The Milan Merezzate+ project fits into this narrative by focusing on emission mitigation in an urban development model that puts citizens and the environment first and centre. Building on nearly a decade of ‘Living Labs’ experimentation all across Europe, the project seeks to demonstrate innovative approaches to emissions reductions as part of a holistic approach to sustainability that integrates social inclusion and a circular economy with clean energy and sustainable mobility.

‘Living Labs’ are valuable for us because they allow us to observe human behaviour, so we can test if a climate change approach works before we look to scale it. For example, they enable us to test the impact of high levels of airtightness in buildings on extended families, or even simple things like how households separate waste, or how families relate to say smart meters: are they too complicated to use? Did the data result in any changes in behaviour?

Our part of the project is managed by the Polytechnic of Milan, a leading Italian university for engineering and design, in collaboration with Consorzio Poliedra, and A2A Smart City and A2A Calore e Servizi – two companies of the A2A Group, which is one of the largest multi-utility companies in Italy- respectively dealing with technological and digital infrastructures and services, as well as district heating. Other organisations involved in the project include the Municipality of Milan, Housing Sociale Foundation, and InvestiRE SGR, which was subsequently replaced by the newborn entity REDO SGR S.p.A., a benefit company to undertake the management of the fund that underpins the development with a stronger mandate on social and environmental impacts.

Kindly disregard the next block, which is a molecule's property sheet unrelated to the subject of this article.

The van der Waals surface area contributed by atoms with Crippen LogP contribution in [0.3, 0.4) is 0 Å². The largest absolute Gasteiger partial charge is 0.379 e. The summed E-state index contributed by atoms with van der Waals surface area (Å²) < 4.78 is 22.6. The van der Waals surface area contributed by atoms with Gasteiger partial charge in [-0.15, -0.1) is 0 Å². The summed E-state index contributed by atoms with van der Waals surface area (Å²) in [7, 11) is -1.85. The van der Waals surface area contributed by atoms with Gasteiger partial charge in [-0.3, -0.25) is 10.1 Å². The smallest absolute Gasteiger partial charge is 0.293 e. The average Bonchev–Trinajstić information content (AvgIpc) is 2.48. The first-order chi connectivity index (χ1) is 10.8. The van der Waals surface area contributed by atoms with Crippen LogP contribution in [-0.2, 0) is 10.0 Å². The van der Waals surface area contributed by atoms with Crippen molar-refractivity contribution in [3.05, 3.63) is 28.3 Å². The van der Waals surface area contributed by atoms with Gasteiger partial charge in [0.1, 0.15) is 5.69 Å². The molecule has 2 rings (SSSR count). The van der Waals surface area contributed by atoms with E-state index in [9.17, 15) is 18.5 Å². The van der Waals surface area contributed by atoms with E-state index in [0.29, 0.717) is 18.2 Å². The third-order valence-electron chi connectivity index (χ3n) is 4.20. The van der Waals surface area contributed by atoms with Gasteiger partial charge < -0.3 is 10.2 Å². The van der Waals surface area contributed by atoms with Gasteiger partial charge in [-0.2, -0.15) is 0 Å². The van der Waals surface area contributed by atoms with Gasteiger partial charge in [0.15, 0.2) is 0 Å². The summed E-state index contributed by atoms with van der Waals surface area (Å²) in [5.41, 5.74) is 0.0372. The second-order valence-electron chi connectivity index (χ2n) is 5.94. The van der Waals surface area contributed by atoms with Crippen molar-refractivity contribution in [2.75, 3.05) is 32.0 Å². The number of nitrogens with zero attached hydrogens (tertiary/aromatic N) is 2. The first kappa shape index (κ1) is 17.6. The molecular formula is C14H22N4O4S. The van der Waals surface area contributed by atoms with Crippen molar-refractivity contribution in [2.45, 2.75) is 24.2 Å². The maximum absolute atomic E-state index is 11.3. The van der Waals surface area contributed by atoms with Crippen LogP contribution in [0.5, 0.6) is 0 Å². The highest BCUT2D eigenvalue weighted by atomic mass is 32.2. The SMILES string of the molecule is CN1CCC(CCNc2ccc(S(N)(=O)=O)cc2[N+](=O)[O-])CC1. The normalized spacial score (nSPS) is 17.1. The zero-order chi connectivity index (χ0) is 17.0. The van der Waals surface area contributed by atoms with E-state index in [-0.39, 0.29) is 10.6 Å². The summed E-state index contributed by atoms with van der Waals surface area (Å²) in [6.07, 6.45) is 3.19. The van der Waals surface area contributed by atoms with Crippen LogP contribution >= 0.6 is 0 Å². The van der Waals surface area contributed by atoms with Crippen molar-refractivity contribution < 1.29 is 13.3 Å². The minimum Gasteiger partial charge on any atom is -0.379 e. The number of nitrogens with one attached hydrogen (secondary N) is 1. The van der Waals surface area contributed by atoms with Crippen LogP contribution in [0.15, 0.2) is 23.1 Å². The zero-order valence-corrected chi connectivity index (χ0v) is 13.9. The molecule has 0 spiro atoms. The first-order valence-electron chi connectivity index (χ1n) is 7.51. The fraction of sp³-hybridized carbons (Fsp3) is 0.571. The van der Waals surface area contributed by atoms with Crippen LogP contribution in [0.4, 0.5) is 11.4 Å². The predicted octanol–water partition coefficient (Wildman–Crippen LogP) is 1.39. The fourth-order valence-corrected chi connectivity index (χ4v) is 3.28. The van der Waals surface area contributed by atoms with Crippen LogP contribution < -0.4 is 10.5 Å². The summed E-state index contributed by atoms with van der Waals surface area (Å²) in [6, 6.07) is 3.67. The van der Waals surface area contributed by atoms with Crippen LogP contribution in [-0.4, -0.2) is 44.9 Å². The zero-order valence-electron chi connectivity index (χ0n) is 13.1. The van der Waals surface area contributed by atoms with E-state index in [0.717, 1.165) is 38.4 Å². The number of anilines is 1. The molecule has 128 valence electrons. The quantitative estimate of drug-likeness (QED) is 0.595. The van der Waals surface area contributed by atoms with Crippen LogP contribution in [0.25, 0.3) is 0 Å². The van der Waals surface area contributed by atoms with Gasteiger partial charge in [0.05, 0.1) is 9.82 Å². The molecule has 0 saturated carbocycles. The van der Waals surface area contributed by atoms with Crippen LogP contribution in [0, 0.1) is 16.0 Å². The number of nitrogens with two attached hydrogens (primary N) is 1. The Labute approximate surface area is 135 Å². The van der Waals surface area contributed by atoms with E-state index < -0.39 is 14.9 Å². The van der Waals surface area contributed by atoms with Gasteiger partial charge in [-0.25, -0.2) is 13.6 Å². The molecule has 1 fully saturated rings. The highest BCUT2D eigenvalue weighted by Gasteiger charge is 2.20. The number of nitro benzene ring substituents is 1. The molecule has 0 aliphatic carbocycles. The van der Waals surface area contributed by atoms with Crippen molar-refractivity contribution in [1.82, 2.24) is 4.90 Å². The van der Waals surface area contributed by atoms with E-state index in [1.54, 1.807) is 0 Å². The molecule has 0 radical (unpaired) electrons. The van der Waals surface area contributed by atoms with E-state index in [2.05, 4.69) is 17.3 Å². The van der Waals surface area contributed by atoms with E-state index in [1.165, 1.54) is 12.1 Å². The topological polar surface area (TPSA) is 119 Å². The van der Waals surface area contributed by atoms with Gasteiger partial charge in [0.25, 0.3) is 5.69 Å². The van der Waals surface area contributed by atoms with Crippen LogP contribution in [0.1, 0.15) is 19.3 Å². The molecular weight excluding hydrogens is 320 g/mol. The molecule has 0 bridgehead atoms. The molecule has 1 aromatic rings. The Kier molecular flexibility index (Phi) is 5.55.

The project is one brick in a city seeking to transform itself. The development is aimed at providing housing for key workers, not luxury housing for the middle classes, through a development model where the city is involved in providing the land and then development which puts communities first. Because of this, the communal nature of the fabric of the community is different. A community enterprise, set up to run the energy, is being used for other functions including, mobility sharing, food sharing and has the potential to also provide child care and other activities.